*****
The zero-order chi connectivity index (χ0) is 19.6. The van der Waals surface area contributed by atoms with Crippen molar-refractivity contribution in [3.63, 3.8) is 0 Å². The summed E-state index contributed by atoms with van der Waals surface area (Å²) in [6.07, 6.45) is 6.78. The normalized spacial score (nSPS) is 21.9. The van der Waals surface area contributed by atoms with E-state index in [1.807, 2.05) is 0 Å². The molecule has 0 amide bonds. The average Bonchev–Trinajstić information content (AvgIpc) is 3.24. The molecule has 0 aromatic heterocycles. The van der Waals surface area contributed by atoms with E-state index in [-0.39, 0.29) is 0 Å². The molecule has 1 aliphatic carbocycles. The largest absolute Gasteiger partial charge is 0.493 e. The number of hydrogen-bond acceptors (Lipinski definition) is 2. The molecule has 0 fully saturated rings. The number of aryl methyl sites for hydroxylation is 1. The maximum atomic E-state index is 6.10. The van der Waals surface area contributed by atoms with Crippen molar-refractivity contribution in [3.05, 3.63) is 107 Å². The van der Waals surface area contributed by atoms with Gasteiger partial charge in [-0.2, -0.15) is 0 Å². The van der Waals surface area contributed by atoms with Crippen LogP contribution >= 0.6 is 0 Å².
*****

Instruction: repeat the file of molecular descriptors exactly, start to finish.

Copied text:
The zero-order chi connectivity index (χ0) is 19.6. The van der Waals surface area contributed by atoms with Crippen molar-refractivity contribution in [3.63, 3.8) is 0 Å². The summed E-state index contributed by atoms with van der Waals surface area (Å²) in [6.07, 6.45) is 6.78. The normalized spacial score (nSPS) is 21.9. The van der Waals surface area contributed by atoms with E-state index in [1.807, 2.05) is 0 Å². The molecule has 0 amide bonds. The average Bonchev–Trinajstić information content (AvgIpc) is 3.24. The molecule has 0 aromatic heterocycles. The van der Waals surface area contributed by atoms with E-state index in [-0.39, 0.29) is 0 Å². The molecule has 1 aliphatic carbocycles. The largest absolute Gasteiger partial charge is 0.493 e. The number of hydrogen-bond acceptors (Lipinski definition) is 2. The molecule has 0 fully saturated rings. The number of aryl methyl sites for hydroxylation is 1. The maximum atomic E-state index is 6.10. The van der Waals surface area contributed by atoms with Crippen molar-refractivity contribution in [3.05, 3.63) is 107 Å². The van der Waals surface area contributed by atoms with Gasteiger partial charge in [-0.2, -0.15) is 0 Å². The van der Waals surface area contributed by atoms with Crippen LogP contribution >= 0.6 is 0 Å².